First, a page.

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There are a huge number of factors that increase a young person’s risk of using alcohol or other drugs, including individual, peer, parenting, and socioeconomic factors. Socioeconomic factors are key determinants of health, through which people of higher socioeconomic status (SES) tend to experience better health outcomes (‘social gradient of health’)[1]

People from low SES backgrounds (i.e. low income, poor education and high unemployment) typically have higher rates of substance use. In fact, low SES youth are 22 times more likely to use alcohol at risky levels and 5 times more likely to smoke [2].  In terms of cannabis use, experimentation is more likely among adolescents from affluent backgrounds, while heavy use tends to be associated with lower SES [3].


Psychological difficulties and stress

The relationship between SES and youth substance use is complex, driven by numerous barriers faced by low SES families such as less education and employment opportunities, restricted access to affordable healthcare, lower health literacy, chronic stress, low parental supervision and poor family dynamics [4].

Young people from socioeconomically disadvantaged families tend to face higher levels of stress and psychological difficulties in their daily lives than those from more affluent families, which may contribute to substance use issues [3]. Associations have been found between low childhood SES and subsequent drug use, particularly in relation to cannabis [5-9].


Lack of Resources and Access to Evidence-based Health Education

A lack of adequate resources and health education is also a common issue in low SES areas. Schools in less affluent areas may not be able to afford to access to quality, evidence-based drug education. Under-resourcing of school systems is a common problem in low SES neighbourhoods, which can have an adverse impact on students’ academic progress [11] and school attendance, which increase the risk of substance use in youth [5]. Although school-based education is just one part of the solution, equitable and evidence-based prevention is essential to equip young people to make informed decisions and minimise harms.

The impact of low socioeconomic status on drug and alcohol use in youth can be partly mitigated by providing opportunities for positive change. For example, the Moving to Opportunity study conducted in the United States showed that when families were given the chance to move to a higher socioeconomic area, there was a significant increase in mental and physical health and wellbeing [12, 13]. It also showed that moving away from drug use was a major reason that participants volunteered for the study [12, 13]. By working to improve the socioeconomic conditions and providing better access to resources, education and opportunities, we can help to empower young people from low SES backgrounds to prevent harmful alcohol and drug use.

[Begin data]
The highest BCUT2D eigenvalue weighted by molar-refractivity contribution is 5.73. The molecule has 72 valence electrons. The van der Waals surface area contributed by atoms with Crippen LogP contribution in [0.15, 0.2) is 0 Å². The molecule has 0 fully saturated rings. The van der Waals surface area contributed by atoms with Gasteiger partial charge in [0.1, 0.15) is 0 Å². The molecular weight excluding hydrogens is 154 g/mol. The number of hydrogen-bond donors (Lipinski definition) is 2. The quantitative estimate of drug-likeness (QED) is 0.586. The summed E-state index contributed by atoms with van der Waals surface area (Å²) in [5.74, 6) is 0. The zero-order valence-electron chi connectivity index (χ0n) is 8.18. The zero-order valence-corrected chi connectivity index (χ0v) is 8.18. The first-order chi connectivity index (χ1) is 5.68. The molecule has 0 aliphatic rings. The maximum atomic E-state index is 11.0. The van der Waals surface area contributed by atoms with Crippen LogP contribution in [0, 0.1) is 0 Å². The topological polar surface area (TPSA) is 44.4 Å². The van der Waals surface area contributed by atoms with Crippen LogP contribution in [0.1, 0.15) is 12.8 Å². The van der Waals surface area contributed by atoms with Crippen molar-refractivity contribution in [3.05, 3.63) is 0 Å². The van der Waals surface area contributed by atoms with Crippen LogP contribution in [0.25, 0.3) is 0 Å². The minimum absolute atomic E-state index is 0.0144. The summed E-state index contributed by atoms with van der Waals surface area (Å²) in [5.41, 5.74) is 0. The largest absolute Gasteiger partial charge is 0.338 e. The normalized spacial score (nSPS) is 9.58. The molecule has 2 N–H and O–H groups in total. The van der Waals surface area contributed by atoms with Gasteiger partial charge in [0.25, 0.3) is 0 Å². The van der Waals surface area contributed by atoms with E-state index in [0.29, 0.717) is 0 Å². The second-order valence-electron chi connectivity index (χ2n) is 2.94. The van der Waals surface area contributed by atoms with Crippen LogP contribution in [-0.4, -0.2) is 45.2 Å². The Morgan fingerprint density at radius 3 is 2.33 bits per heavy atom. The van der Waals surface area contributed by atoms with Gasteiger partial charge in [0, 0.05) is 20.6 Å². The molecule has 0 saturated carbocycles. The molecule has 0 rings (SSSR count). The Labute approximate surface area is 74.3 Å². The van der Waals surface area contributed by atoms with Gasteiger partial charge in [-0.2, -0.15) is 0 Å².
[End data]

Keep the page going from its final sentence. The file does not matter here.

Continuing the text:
However, regardless of SES, adolescence is a time of heightened psycho-social vulnerability, and quality, evidence-based education is crucial for preventing risky alcohol and substance use among the next generation of young Australians.




  1. WHO 2008. Commission on Social Determinants of Health. Geneva: WHO.
  2. AIHW 2020. Australia’s children. Canberra: AIHW.
  3. Gerra G, Benedetti E, Resce G, Potente R, Cutilli A, Molinaro S. Socioeconomic status, parental education, school connectedness and individual socio-cultural resources in vulnerability for drug use among students. International journal of environmental research and public health. 2020 Feb;17(4):1306.
  4. AIHW 2020. Social Determinants of Health. Canberra: AIHW.
  5. Legleye, S.; Beck, F.; Khlat, M.; Peretti-Watel, P.; Chau, N. The influence of socioeconomic status on cannabis use among French adolescents. J. Adolesc. Health 2012, 50, 395–402.
  6. Gauffin, K.; Vinnerljung, B.; Fridell, M.; Hesse, M.; Hjern, A. Childhood socio-economic status, school failure and drug abuse: A Swedish national cohort study. Addiction 2013, 108, 1441–1449.
  7. Daniel, J.Z.; Hickman, M.; Macleod, J.; Wiles, N.; Lingford-Hughes, A.; Farrell, M.; Araya, R.; Skapinakis, P.; Haynes, J.; Lewis, G. Is socioeconomic status in early life associated with drug use? A systematic review of the evidence. Drug Alcohol. Rev. 2009, 28, 142–153.
  8. Wiles, N.J.; Lingford-Hughes, A.; Daniel, J.; Hickman, M.; Farrell, M.; Macleod, J.; Haynes, J.C.; Skapinakis, P.; Araya, R.; Lewis, G. Socio-economic status in childhood and later alcohol use: A systematic review. Addiction 2007, 102, 1546–1563.
  9. Redonnet, B.; Chollet, A.; Fombonne, E.; Bowes, L.; Melchior, M. Tobacco, alcohol, cannabis and other illegal drug use among young adults: The socioeconomic context. Drug Alcohol. Depend. 2012, 121, 231–239.
  10. Bowes, L.; Chollet, A.; Fombonne, E.; Galéra, C.; Melchior, M. Life course SEP and tobacco and cannabis use. Eur. J. Public Health 2013, 23, 322–327.
  11. Aikens, N. L., & Barbarin, O. (2008). Socioeconomic differences in reading trajectories: The contribution of family, neighborhood, and school contexts. Journal of Educational Psychology, 100, 235-251.
  12. Leventhal T, Brooks-Gunn J. Moving to opportunity: an experimental study of neighborhood effects on mental health. Am J Public Health. 2003 Sep;93(9):1576-82. doi: 10.2105/ajph.93.9.1576. PMID: 12948983; PMCID: PMC1448013.
  13. Ludwig, J.; Duncan, G.J.; Gennetian, L.A.; Katz, L.F.; Kessler, R.C.; Kling, J.R.; Sanbonmatsu, L.; Adam, E.K.; Lindau, S.T.; Whitaker, R.C.; McDade, T.W. Neighborhood effects on the long-term well-being of low-income adults. Science 2012, 337, 1505–1510.
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